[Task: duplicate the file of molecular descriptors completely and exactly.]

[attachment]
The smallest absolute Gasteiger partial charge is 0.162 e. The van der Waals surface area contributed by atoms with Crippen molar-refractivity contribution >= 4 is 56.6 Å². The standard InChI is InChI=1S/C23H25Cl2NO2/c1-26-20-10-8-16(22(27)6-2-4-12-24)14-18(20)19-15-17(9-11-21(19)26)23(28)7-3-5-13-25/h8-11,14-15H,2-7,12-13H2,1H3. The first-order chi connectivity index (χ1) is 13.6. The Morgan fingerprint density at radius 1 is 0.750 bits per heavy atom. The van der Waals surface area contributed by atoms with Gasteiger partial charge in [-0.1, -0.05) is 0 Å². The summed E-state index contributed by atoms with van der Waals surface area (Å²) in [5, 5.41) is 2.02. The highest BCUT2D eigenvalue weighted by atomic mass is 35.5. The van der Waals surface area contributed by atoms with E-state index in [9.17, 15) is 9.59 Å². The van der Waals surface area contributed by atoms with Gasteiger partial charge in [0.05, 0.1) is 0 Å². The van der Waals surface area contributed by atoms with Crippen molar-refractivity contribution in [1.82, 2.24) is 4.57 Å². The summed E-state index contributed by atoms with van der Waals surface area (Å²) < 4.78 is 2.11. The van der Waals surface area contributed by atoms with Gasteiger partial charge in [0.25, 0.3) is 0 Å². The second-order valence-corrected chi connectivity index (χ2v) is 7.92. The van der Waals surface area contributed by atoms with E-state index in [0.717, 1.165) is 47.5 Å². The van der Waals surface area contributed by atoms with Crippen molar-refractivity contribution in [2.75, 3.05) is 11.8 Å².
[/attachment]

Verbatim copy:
The smallest absolute Gasteiger partial charge is 0.162 e. The van der Waals surface area contributed by atoms with Crippen molar-refractivity contribution >= 4 is 56.6 Å². The standard InChI is InChI=1S/C23H25Cl2NO2/c1-26-20-10-8-16(22(27)6-2-4-12-24)14-18(20)19-15-17(9-11-21(19)26)23(28)7-3-5-13-25/h8-11,14-15H,2-7,12-13H2,1H3. The first-order chi connectivity index (χ1) is 13.6. The Morgan fingerprint density at radius 1 is 0.750 bits per heavy atom. The van der Waals surface area contributed by atoms with Gasteiger partial charge in [-0.1, -0.05) is 0 Å². The summed E-state index contributed by atoms with van der Waals surface area (Å²) in [5, 5.41) is 2.02. The highest BCUT2D eigenvalue weighted by atomic mass is 35.5. The van der Waals surface area contributed by atoms with E-state index in [9.17, 15) is 9.59 Å². The van der Waals surface area contributed by atoms with Gasteiger partial charge in [0.05, 0.1) is 0 Å². The van der Waals surface area contributed by atoms with Crippen molar-refractivity contribution in [1.82, 2.24) is 4.57 Å². The summed E-state index contributed by atoms with van der Waals surface area (Å²) < 4.78 is 2.11. The van der Waals surface area contributed by atoms with Gasteiger partial charge in [0.25, 0.3) is 0 Å². The second-order valence-corrected chi connectivity index (χ2v) is 7.92. The van der Waals surface area contributed by atoms with E-state index in [0.717, 1.165) is 47.5 Å². The van der Waals surface area contributed by atoms with Crippen molar-refractivity contribution in [2.75, 3.05) is 11.8 Å².